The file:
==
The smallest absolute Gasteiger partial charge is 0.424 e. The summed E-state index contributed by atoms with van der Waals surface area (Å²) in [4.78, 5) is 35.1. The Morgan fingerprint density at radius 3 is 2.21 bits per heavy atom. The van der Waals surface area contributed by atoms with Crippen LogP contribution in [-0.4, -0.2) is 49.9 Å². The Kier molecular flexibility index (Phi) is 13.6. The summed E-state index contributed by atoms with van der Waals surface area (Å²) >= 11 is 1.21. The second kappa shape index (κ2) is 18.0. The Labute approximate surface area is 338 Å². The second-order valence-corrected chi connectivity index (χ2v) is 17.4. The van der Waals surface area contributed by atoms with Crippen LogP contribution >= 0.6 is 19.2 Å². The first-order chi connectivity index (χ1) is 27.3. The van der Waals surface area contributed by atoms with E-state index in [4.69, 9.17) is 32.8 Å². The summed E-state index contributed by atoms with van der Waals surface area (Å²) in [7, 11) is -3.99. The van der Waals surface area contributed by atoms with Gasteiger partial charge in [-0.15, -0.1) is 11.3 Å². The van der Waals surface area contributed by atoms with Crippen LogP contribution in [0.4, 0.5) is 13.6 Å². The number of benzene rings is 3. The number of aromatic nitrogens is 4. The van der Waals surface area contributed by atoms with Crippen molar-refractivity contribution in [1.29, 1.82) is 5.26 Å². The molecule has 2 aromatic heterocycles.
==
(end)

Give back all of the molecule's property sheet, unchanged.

The smallest absolute Gasteiger partial charge is 0.424 e. The summed E-state index contributed by atoms with van der Waals surface area (Å²) in [4.78, 5) is 35.1. The Morgan fingerprint density at radius 3 is 2.21 bits per heavy atom. The van der Waals surface area contributed by atoms with Crippen LogP contribution in [-0.4, -0.2) is 49.9 Å². The Kier molecular flexibility index (Phi) is 13.6. The summed E-state index contributed by atoms with van der Waals surface area (Å²) >= 11 is 1.21. The second kappa shape index (κ2) is 18.0. The Labute approximate surface area is 338 Å². The second-order valence-corrected chi connectivity index (χ2v) is 17.4. The van der Waals surface area contributed by atoms with Crippen LogP contribution >= 0.6 is 19.2 Å². The first-order chi connectivity index (χ1) is 27.3. The van der Waals surface area contributed by atoms with E-state index in [4.69, 9.17) is 32.8 Å². The summed E-state index contributed by atoms with van der Waals surface area (Å²) in [7, 11) is -3.99. The van der Waals surface area contributed by atoms with Gasteiger partial charge in [-0.15, -0.1) is 11.3 Å². The van der Waals surface area contributed by atoms with Crippen LogP contribution in [0.4, 0.5) is 13.6 Å². The number of benzene rings is 3. The number of aromatic nitrogens is 4. The van der Waals surface area contributed by atoms with Crippen molar-refractivity contribution in [1.29, 1.82) is 5.26 Å². The molecule has 2 aromatic heterocycles.